At the same time that the Grievant was hired another teacher, Miss Hoffman was also hired. She too was given no office but was directed to use a table in the teacher lounge. Miss Hoffman used a District-owned table in the teacher lounge for her work area. Miss Hoffman also took an apartment upstairs in the house where the Grievant lived during her employment with the District. Miss Hoffman and the Grievant were never roommates during the Grievant's tenure at the District.

On October 17, 1994, Principal Lambert observed the Grievant's performance in her classroom for a 50-minute period and wrote a positive evaluation of her performance. Principal Lambert stated that he visited the Grievant's classroom four or five times during an unspecified period of time but that he only once did a formal evaluation of her teaching ability. It is undisputed that neither Lambert nor anyone else from the District did any formal evaluations of the Grievant during the 1995-96 school year. The evaluation form which Principal Lambert used on October 17, 1994, listed the length of the visit; the subject taught; the teacher observed; the person observing; and the school in which the teacher was employed. Principal Lambert also wrote on the form that the instructional objective of the class was to "(I)dentify numerals verbalized in Spanish, translate phrases concerning time, and write given Arabic numbers in Spanish."

The standard evaluation form used by Lambert contained five general questions, listed below, and gave a date for the conference held regarding the observation, as well as leaving spaces for the teacher and the supervisor to sign and date the form. The five questions listed on the form read as follows:

. . .

1. Did the teacher teach to the objective:

Yes No uncertain

List specific / supportive evidence:

2. Was the objective at the correct level of difficulty for the learner?

Yes No Uncertain

List specific / supportive evidence:

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3. Was there monitoring of the learner's progress and adjustments in the teaching?

Yes No Uncertain

List specific / supportive evidence:

4. Were the principles of learning being used effectively? If so, which ones? Yes No Uncertain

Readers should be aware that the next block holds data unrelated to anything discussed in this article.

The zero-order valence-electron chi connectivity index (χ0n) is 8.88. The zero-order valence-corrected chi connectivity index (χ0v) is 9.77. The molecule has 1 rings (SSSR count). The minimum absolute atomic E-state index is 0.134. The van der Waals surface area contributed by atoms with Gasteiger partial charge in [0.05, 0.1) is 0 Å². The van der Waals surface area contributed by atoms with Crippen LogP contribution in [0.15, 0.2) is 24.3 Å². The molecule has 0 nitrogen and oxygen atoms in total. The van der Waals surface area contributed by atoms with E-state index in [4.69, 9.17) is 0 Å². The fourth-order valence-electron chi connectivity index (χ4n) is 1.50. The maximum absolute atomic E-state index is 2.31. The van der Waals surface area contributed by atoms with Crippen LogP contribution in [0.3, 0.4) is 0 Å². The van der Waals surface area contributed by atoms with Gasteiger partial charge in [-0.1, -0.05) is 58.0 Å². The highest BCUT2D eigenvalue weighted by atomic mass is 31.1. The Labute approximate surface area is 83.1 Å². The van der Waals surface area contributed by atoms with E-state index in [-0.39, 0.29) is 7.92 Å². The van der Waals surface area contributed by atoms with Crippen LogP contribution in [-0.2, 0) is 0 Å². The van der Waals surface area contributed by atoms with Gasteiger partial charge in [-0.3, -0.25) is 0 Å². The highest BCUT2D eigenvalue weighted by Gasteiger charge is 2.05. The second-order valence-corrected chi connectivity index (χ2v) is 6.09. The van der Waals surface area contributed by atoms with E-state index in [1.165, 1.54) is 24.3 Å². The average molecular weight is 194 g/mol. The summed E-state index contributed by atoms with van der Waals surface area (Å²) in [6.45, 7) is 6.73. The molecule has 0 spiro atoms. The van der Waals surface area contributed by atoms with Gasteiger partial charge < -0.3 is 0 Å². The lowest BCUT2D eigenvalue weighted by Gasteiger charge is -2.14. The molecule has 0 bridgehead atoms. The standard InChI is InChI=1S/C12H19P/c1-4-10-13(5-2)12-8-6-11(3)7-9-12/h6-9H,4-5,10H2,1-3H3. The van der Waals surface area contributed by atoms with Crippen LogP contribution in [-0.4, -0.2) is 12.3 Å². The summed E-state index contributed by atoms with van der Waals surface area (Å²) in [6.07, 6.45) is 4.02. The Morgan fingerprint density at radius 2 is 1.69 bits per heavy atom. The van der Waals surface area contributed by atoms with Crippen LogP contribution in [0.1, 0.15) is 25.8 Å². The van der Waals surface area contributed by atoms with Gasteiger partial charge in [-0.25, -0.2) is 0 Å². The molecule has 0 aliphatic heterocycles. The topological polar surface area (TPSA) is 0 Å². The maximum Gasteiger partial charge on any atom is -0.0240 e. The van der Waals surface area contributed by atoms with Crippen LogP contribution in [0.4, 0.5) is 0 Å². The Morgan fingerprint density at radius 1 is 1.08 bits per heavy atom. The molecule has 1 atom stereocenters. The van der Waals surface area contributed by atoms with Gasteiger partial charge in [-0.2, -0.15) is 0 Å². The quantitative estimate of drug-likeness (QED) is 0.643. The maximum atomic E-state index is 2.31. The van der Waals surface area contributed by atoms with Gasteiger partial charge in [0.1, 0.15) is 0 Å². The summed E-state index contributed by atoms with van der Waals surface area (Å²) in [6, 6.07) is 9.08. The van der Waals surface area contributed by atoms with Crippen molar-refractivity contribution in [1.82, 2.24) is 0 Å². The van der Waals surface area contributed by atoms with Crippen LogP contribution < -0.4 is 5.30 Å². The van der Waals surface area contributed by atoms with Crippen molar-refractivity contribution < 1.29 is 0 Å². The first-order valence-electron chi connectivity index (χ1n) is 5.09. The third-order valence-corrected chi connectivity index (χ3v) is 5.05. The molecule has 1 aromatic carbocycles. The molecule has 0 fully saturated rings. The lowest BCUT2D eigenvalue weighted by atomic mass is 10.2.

List specific / supportive evidence:

5. From the diagnosis, list separately instructional skills that provided student progress toward the objective and those that obstructed progress of the students:

Promoted Progress:

Obstructed Progress:

. . .

It is significant that Principal Lambert made no negative comments regarding the Grievant's teaching ability on the form he completed on October 17, 1994. Indeed, Lambert crossed out the portion of question 5 which called for the description of "obstructed progress" and placed the following comments in the space available:

Lesson delivery at the appropriate pace for this age group using understandable language. Lesson planned well and time efficiently used for time on task. Ms. Fleischman manages classroom behavior well and addresses disruptions quickly and directly with respect for students. Changes student focus timely to maintain student interest.

The position description for a Junior/Senior High School teacher at the District reads in relevant part as follows:

. . .

Qualifications:

1. Shall possess at least a BS or BA degree

2. Shall be certified by the Wisconsin DPI

3. Proficiency in subject area being taught

Reports to: Building Principal or designee

Job Goal: To help students learn subject matter and skills that will contribute to their development as mature, able, and responsible men and women.

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Performance Responsibilities:

1. Meet and instruct assigned classes in the locations and at the designated (sic).

2. Plans a program of study consistent with the appropriate K-12 curriculum guide of the district.

3. Establishes and maintains a classroom environment that is conducive to learning and appropriate to the maturity and interests of the students.

4. Prepares for assigned classes and shows written evidence of preparation upon the request of immediate supervisor.

5. Communicates regularly with parents to discuss pupil progress and/or behavior.

6. Guides the learning process toward the achievement of district curriculum goals and, in harmony with the goals, establishes clear objectives for all lessons, units, and projects in order to communicate those objectives to students.

7. Employs a variety of instructional techniques and instructional media, consistent with the physical limitations of the location provided and the needs, interest, and capabilities of the individuals or student groups involved.

8. Strives to implement by instruction and action the district philosophy of education and instructional goals and objectives.

9. Assesses the accomplishments of students on a regular basis and provides progress reports as required.

10. Recognizes student exceptional educational needs, and cooperates with district consultants and specialists in assessing and helping pupils solve health, attitude, and learning problems.

11. Takes all necessary and reasonable precautions to protect students, equipment, materials, and facilities.

12. Maintains accurate, complete and correct records as required by law, district policy, and school administrative requirements.

13. Assists the administration in implementing policies and rules governing student life and conduct.

14. Develops rules of classroom behavior and procedure and maintains order in a fair and just manner consistent with district policy. Makes provisions for being available to students and parents for education related purposes outside the instructional day such as for parent/teacher conferences, staffing, and M-teams.